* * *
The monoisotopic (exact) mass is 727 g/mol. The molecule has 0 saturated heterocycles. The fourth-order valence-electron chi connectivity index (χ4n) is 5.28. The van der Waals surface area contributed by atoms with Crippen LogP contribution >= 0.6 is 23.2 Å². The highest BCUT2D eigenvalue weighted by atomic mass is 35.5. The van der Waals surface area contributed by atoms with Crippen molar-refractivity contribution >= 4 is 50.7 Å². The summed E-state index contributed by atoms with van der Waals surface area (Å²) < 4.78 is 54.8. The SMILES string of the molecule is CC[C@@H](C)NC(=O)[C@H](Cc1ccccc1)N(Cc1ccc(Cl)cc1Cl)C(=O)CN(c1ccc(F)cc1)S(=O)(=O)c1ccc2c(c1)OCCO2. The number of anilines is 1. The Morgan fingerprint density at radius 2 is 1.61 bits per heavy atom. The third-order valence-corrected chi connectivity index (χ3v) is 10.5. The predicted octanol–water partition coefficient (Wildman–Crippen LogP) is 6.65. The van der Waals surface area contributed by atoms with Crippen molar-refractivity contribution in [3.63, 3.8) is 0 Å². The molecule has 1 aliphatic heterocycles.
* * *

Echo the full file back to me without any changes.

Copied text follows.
The monoisotopic (exact) mass is 727 g/mol. The molecule has 0 saturated heterocycles. The fourth-order valence-electron chi connectivity index (χ4n) is 5.28. The van der Waals surface area contributed by atoms with Crippen LogP contribution >= 0.6 is 23.2 Å². The highest BCUT2D eigenvalue weighted by atomic mass is 35.5. The van der Waals surface area contributed by atoms with Crippen molar-refractivity contribution >= 4 is 50.7 Å². The summed E-state index contributed by atoms with van der Waals surface area (Å²) < 4.78 is 54.8. The SMILES string of the molecule is CC[C@@H](C)NC(=O)[C@H](Cc1ccccc1)N(Cc1ccc(Cl)cc1Cl)C(=O)CN(c1ccc(F)cc1)S(=O)(=O)c1ccc2c(c1)OCCO2. The number of anilines is 1. The Morgan fingerprint density at radius 2 is 1.61 bits per heavy atom. The third-order valence-corrected chi connectivity index (χ3v) is 10.5. The predicted octanol–water partition coefficient (Wildman–Crippen LogP) is 6.65. The van der Waals surface area contributed by atoms with Crippen molar-refractivity contribution in [3.63, 3.8) is 0 Å². The molecule has 1 aliphatic heterocycles.